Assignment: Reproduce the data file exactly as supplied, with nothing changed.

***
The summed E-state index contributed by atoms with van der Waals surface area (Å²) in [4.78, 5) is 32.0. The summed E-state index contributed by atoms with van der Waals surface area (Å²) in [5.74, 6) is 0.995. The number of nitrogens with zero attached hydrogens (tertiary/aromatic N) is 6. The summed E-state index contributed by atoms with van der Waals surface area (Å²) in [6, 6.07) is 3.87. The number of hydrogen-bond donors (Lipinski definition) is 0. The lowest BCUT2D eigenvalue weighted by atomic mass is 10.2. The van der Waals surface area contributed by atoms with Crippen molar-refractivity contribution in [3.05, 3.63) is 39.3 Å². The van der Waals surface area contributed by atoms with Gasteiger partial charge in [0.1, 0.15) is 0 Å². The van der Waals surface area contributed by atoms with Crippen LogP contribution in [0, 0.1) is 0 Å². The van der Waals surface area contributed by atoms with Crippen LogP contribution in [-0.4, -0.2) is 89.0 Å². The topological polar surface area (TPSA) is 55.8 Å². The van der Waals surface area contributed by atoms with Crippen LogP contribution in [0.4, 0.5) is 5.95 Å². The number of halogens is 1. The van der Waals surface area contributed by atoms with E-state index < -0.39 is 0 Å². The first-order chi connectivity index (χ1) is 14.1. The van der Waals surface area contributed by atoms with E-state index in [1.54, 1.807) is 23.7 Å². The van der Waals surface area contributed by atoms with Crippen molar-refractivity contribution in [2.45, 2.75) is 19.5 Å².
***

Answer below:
The summed E-state index contributed by atoms with van der Waals surface area (Å²) in [4.78, 5) is 32.0. The summed E-state index contributed by atoms with van der Waals surface area (Å²) in [5.74, 6) is 0.995. The number of nitrogens with zero attached hydrogens (tertiary/aromatic N) is 6. The summed E-state index contributed by atoms with van der Waals surface area (Å²) in [6, 6.07) is 3.87. The number of hydrogen-bond donors (Lipinski definition) is 0. The lowest BCUT2D eigenvalue weighted by atomic mass is 10.2. The van der Waals surface area contributed by atoms with Crippen molar-refractivity contribution in [3.05, 3.63) is 39.3 Å². The van der Waals surface area contributed by atoms with Gasteiger partial charge in [0.1, 0.15) is 0 Å². The van der Waals surface area contributed by atoms with Crippen LogP contribution in [0, 0.1) is 0 Å². The van der Waals surface area contributed by atoms with Crippen LogP contribution in [-0.4, -0.2) is 89.0 Å². The topological polar surface area (TPSA) is 55.8 Å². The van der Waals surface area contributed by atoms with Crippen LogP contribution in [0.4, 0.5) is 5.95 Å². The number of halogens is 1. The van der Waals surface area contributed by atoms with E-state index < -0.39 is 0 Å². The first-order chi connectivity index (χ1) is 14.1. The van der Waals surface area contributed by atoms with E-state index in [1.54, 1.807) is 23.7 Å². The van der Waals surface area contributed by atoms with Crippen molar-refractivity contribution in [2.45, 2.75) is 19.5 Å².